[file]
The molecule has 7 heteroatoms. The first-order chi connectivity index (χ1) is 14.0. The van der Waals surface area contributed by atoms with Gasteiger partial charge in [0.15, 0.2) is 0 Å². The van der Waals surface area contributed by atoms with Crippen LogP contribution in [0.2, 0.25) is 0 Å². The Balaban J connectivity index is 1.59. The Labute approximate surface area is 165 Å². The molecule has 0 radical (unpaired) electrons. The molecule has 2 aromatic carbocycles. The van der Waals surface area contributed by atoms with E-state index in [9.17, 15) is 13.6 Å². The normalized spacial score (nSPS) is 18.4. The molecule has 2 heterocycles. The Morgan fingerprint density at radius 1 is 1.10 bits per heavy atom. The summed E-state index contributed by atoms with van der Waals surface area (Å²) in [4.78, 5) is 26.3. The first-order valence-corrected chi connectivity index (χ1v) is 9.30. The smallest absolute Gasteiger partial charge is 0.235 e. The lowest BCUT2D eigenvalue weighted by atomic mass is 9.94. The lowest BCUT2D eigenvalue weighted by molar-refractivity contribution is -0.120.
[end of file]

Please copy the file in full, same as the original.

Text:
The molecule has 7 heteroatoms. The first-order chi connectivity index (χ1) is 14.0. The van der Waals surface area contributed by atoms with Gasteiger partial charge in [0.15, 0.2) is 0 Å². The van der Waals surface area contributed by atoms with Crippen LogP contribution in [0.2, 0.25) is 0 Å². The Balaban J connectivity index is 1.59. The Labute approximate surface area is 165 Å². The molecule has 0 radical (unpaired) electrons. The molecule has 2 aromatic carbocycles. The van der Waals surface area contributed by atoms with E-state index in [9.17, 15) is 13.6 Å². The normalized spacial score (nSPS) is 18.4. The molecule has 2 heterocycles. The Morgan fingerprint density at radius 1 is 1.10 bits per heavy atom. The summed E-state index contributed by atoms with van der Waals surface area (Å²) in [4.78, 5) is 26.3. The first-order valence-corrected chi connectivity index (χ1v) is 9.30. The smallest absolute Gasteiger partial charge is 0.235 e. The lowest BCUT2D eigenvalue weighted by atomic mass is 9.94. The lowest BCUT2D eigenvalue weighted by molar-refractivity contribution is -0.120.